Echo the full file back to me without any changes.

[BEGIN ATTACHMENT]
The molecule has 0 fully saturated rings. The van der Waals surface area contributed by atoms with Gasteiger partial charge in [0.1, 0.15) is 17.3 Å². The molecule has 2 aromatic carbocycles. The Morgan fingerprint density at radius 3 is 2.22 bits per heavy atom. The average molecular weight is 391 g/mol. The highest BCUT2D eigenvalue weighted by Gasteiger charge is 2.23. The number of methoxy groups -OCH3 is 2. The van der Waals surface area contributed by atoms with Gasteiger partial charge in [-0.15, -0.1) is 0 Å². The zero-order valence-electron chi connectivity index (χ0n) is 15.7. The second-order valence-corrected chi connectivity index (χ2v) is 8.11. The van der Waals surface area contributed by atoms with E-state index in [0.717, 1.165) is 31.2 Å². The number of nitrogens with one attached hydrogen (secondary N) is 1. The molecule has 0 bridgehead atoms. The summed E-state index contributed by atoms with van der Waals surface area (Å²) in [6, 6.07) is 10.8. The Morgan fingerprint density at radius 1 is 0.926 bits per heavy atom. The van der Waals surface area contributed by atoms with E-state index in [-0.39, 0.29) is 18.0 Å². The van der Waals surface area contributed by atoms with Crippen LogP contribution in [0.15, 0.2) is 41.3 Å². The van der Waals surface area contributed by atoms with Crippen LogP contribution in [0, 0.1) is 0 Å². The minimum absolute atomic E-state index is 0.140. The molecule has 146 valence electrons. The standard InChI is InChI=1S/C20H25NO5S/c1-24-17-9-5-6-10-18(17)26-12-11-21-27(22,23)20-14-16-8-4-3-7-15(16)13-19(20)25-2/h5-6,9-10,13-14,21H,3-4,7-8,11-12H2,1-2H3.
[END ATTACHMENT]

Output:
The molecule has 0 fully saturated rings. The van der Waals surface area contributed by atoms with Gasteiger partial charge in [0.1, 0.15) is 17.3 Å². The molecule has 2 aromatic carbocycles. The Morgan fingerprint density at radius 3 is 2.22 bits per heavy atom. The average molecular weight is 391 g/mol. The highest BCUT2D eigenvalue weighted by Gasteiger charge is 2.23. The number of methoxy groups -OCH3 is 2. The van der Waals surface area contributed by atoms with Gasteiger partial charge in [-0.15, -0.1) is 0 Å². The zero-order valence-electron chi connectivity index (χ0n) is 15.7. The second-order valence-corrected chi connectivity index (χ2v) is 8.11. The van der Waals surface area contributed by atoms with E-state index in [0.717, 1.165) is 31.2 Å². The number of nitrogens with one attached hydrogen (secondary N) is 1. The molecule has 0 bridgehead atoms. The summed E-state index contributed by atoms with van der Waals surface area (Å²) in [6, 6.07) is 10.8. The Morgan fingerprint density at radius 1 is 0.926 bits per heavy atom. The van der Waals surface area contributed by atoms with E-state index in [-0.39, 0.29) is 18.0 Å². The van der Waals surface area contributed by atoms with Crippen LogP contribution in [0.15, 0.2) is 41.3 Å². The van der Waals surface area contributed by atoms with Crippen LogP contribution in [0, 0.1) is 0 Å². The minimum absolute atomic E-state index is 0.140. The molecule has 146 valence electrons. The standard InChI is InChI=1S/C20H25NO5S/c1-24-17-9-5-6-10-18(17)26-12-11-21-27(22,23)20-14-16-8-4-3-7-15(16)13-19(20)25-2/h5-6,9-10,13-14,21H,3-4,7-8,11-12H2,1-2H3.